Let’s grade the trade that saw the Ottawa Senators acquire Ryan Dzingle from the Carolina Hurricanes on Saturday.
The hockey gods decided to treat us to a trade this past weekend and, although it was only a minor one in the grand scheme of things, it was still a trade nonetheless as the Ottawa Senators acquired forward Ryan Dzingle from the Carolina Hurricanes, sending forward Cedric Paquette and Alex Galchenyuk in the opposite direction.
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We have already studied this transaction from the standpoint of the Senators, mapping out why this deal hammers home the point that they are committing fully to their rebuild in 2020-21. However, this is also an interesting trade through the prism of the Hurricanes, and we are going to attempt to breakdown every single possible angle before grading this deal for both teams.
We are going to give this trade two separate grades, one for the Ottawa Senators and one for the Carolina Hurricanes, and we’ll start by delving into this deal through the prism of the Sens. So, without further ado, let’s go!
Grading the Ryan Dzingel trade between the Ottawa Senators and Carolina Hurricanes
This was a fairly straightforward transaction for the Senators who acquired just the one player in Ryan Dzingel, sending two players in the opposite direction to the Carolina Hurricanes in veteran forward Cedric Paquette and much-travelled center Alex Galchenyuk.
As we explained on Saturday, it is clear with this trade that the Senators are going all in on the rebuild this season given that they created roster space by giving up two players, paving the way for some of their prospects and young studs in the ilk of Logan Brown, Drake Batherson and Colin White to step up and log bigger minutes and grab bigger roles with the team. Ottawa will not be a postseason team in 2020-21, they are likely to be a high Lottery team, so it is important that the biggest pieces of their future develop and improve this year.
This was also a win-win and low-risk move for the Senators considering that Ryan Dzingel is a player who has the ability and has a chip on his shoulder following a short and, ultimately, failed cup of coffee with the Carolina Hurricanes. Dzingel, who was drafted with the 204th overall pick by Ottawa in the 2011 NHL Entry Draft, recorded just 29 points (8 G, 21 A) in 64 regular-season games for the Canes in 2019-20, while he began this year with 2 goals and 2 assists for 4 points in 11 games.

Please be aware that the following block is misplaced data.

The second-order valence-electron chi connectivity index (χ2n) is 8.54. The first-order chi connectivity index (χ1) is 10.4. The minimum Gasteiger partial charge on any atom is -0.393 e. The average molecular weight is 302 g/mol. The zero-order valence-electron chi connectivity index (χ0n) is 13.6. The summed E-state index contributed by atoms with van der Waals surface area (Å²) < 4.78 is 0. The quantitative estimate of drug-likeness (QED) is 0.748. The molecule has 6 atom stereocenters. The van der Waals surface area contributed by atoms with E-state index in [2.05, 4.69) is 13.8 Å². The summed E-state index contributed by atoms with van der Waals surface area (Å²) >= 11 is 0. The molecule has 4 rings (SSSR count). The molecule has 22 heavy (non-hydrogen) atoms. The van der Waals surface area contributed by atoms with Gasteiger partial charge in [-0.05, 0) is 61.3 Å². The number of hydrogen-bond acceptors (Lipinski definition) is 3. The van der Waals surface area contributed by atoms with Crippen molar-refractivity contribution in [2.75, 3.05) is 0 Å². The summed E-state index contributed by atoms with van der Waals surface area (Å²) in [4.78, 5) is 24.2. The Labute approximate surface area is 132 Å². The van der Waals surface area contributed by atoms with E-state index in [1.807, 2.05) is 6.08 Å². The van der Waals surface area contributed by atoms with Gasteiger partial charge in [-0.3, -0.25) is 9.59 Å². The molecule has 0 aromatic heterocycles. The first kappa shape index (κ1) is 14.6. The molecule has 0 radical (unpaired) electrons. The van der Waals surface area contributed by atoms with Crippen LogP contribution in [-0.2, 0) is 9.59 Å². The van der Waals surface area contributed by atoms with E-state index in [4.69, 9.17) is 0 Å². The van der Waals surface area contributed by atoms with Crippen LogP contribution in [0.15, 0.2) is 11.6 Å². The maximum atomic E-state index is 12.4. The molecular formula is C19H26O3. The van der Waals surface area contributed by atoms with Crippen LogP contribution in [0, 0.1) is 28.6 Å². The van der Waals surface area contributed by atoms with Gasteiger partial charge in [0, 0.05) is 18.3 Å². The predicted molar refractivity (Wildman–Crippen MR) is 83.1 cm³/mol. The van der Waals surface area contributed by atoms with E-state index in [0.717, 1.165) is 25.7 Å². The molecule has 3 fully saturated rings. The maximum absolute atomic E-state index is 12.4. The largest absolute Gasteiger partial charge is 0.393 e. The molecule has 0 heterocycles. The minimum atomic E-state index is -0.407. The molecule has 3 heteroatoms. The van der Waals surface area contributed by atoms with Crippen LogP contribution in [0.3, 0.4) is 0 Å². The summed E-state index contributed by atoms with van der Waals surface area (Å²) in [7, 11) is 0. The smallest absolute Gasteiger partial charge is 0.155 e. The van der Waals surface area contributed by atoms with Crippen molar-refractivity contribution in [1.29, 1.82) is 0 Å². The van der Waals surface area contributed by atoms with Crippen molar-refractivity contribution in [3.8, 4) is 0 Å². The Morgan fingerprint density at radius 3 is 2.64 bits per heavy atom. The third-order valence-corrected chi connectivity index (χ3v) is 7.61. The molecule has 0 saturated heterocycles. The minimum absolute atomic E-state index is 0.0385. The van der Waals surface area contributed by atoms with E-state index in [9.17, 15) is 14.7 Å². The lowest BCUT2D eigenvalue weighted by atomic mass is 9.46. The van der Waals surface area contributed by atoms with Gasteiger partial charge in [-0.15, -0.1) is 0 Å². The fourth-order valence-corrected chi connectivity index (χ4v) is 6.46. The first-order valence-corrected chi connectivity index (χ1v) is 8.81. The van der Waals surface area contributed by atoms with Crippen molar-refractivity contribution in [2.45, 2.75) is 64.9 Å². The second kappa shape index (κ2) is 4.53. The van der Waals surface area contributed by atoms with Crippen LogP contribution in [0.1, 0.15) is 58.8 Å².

Therefore, Dzingel will be out to resurrect his career and repair his reputation in the market where he began his career, and if he is able to do exactly that then that will only help the Ottawa Senators this year given that they will gain both a scoring punch and a player who can be used on the power play.
Also, should the 28-year-old get hot and rediscover the secret sauce that saw him record 56 points (26 G, 30 A) in 2018-19, then that will only boost his trade value and he could be used as a tantalizing piece to flip at the Trade Deadline, thus netting the Senators yet more future assets they can use to help accelerate their rebuild. Or, the front office could decide to sign the pending UFA to a team-friendly deal next offseason at a lesser cap hit than his current AAV of $3,375,000.
So, overall, this was a trade that made a lot of sense for the Ottawa Senators who parted ways with two forwards who didn’t have long-term futures with this team and likely wouldn’t have held much trade value come the Trade Deadline, while acquiring a player in Ryan Dzingel who has higher upside than both Cedric Paquette and Alex Galchenyuk, so he can help this rebuilding team now while also potentially netting the franchise more draft capital at the Deadline if he can get hot between now and then.
Plus, the Senators only signed Galchenyuk to a team-friendly one-year, $1,050,000 deal and they traded two big contracts in Anders Nilsson and Marian Gaborik for Paquette, so they have lost very little and could end up gaining a hell of a lot if this particular trade pans out. Only time will tell.